titusnowl: (Harper's Jig)
Xanon was of House Vulpin in a village named Balneum: a place of sulfur-smelling springs, in the southern fringe of the hill-country. He had the fair hair and pale eyes of a southerner, but spoke with an accent soft and burred like a northerner's. He was an emotional man, given to poetry, and he took leavings hard. When they went skyborne he wept silently and unashamed. The true southerners - there were none in the unit Annie'd been given sergeantry of, but plenty surrounded them in the hold - looked down their long thin noses at him; the northerners closed ranks around him defensively. Southerners, they muttered amongst themselves, held themselves too close and high: not that they would shed tears in public, personally, for that sort of display was a private thing, done at the hearth, but to look at the southerners you would think a man couldn't have any feelings at all. Annie offered his arms to Xanon - then still a slight-built little thing, 15 years behind him, like the rest of them - and let the young man's tears salt his shoulder until his weather cleared.

They all shared their tears after battles, and Xanon's gift of words brought songs for fallen comrades: thus did they speak farewell to their friends' spirits, to keep them from feeling lost and alone when they died on those strange foreign worlds.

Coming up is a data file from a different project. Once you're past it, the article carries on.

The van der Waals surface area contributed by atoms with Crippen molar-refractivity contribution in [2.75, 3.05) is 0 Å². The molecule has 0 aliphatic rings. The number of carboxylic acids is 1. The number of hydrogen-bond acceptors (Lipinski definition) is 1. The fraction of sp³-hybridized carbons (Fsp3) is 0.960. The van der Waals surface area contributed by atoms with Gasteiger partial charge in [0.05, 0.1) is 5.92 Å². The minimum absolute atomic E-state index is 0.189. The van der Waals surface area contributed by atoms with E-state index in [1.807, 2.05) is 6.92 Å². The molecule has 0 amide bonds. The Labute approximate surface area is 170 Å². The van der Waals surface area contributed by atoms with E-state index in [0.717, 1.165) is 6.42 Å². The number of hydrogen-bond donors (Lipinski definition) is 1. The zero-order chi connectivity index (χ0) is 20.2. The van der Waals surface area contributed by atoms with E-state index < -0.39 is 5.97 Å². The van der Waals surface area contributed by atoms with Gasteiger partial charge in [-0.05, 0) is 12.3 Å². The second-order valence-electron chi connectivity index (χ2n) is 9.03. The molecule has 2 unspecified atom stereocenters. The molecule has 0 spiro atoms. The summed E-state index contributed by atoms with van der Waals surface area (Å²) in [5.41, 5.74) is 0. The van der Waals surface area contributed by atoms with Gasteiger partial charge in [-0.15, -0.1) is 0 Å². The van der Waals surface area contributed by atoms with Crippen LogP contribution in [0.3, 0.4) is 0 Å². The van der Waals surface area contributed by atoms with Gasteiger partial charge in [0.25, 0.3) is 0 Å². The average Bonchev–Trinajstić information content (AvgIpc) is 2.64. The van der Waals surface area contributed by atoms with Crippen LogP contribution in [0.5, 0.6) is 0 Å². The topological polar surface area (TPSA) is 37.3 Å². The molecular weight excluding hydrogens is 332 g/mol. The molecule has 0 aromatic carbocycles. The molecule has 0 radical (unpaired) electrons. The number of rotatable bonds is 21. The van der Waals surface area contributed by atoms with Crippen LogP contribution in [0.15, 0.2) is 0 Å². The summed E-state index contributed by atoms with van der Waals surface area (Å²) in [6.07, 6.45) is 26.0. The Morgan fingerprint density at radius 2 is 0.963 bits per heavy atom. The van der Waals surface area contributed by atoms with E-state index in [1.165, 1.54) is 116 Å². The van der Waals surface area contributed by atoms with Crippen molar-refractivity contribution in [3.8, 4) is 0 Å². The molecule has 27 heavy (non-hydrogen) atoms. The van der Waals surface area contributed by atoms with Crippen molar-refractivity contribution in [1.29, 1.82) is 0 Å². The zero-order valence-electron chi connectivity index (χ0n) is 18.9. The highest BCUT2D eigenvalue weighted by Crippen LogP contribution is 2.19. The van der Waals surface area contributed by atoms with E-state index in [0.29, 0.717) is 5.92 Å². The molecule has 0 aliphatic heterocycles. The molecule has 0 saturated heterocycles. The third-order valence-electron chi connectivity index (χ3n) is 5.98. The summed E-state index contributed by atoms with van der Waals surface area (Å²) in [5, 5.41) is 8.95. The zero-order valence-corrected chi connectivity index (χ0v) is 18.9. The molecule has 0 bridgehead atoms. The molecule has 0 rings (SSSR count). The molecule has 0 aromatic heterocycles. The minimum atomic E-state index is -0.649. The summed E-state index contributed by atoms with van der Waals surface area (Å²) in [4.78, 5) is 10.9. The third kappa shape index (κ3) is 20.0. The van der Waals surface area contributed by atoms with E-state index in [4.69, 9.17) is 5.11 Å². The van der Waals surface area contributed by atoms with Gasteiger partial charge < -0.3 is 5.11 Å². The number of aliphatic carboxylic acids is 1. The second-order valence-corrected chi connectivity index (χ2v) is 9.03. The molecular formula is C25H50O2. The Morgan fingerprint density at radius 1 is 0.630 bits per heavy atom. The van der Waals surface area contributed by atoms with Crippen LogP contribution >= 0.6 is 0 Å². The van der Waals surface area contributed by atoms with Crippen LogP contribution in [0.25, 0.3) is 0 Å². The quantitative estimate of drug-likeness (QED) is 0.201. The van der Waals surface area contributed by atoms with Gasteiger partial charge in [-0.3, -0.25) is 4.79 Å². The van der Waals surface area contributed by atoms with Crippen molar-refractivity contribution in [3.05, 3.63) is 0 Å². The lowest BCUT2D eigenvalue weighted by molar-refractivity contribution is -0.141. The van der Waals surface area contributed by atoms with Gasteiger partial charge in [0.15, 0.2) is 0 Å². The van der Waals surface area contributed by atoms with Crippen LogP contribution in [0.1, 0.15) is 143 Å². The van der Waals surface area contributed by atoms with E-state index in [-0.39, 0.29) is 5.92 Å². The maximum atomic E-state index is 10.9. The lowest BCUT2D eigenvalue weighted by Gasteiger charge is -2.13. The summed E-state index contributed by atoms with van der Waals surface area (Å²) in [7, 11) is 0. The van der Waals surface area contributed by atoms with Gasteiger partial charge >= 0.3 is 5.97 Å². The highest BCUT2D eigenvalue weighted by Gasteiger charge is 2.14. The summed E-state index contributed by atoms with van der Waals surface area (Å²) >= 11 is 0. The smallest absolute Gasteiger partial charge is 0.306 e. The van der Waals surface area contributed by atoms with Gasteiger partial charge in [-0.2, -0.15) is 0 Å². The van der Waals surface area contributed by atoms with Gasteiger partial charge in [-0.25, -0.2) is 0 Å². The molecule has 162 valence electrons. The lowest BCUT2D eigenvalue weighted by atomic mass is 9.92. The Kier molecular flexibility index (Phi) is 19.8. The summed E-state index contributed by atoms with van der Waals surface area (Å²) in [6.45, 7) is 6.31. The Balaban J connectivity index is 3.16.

Xanon's sorrowing at leavings returned when they left their temporary home, where he had found a woman he called wife, and she had given him a child he'd named Xia. All of the men who wanted women had found them there, and for few was it an easy leaving, but again it was Xanon whose tears fell in plain air. Annie opened his arms again - this time taking into them a larger man, for Xanon had grown broader and heavier though not much taller with the years - and thought of his own woman, Carli, and the swelling beneath her shirt when they spoke their private farewell.

There were plenty of southerners in the centuria by then, but they had all become brothers, and one man's emotion gave pause to none. Annie's far-northern accent was as familiar and homelike as the crisp, sharp-voweled enunciation of the deep south spoken by some of the men: they were all Fimimundan; and skyborne, their home was in each other.

Of the southerners who became Annie's nephews, noteworthy was Simon, of House Iagus in Aquine, a great city. He'd found he had a natural talent for speaking to the spirits of machines, adjusting to their acquaintance and use long before any of his comrades. By now all were accustomed to it, and could laugh speaking of their early days of puzzlement at every new thing: and think what our mothers, our fathers, our sisters would say if they came to these ships, then! But Simon had known the machine spirits longest and learned to know them best, and had even spoken in friendship with the strange men or once-men who made themselves priests of those spirits. It was to Simon you went with a recalcitrant rifle, or a question of working some new machine. Annie had less talent than he, but he enjoyed the company of the machine spirits, and they two could speak of them together. Simon would have liked life on Nadys-21; to make the acquaintance of the servo-skulls would have pleased him immensely. Annie would have a great deal to tell of, if they could speak again.
titusnowl: (typewriter keys)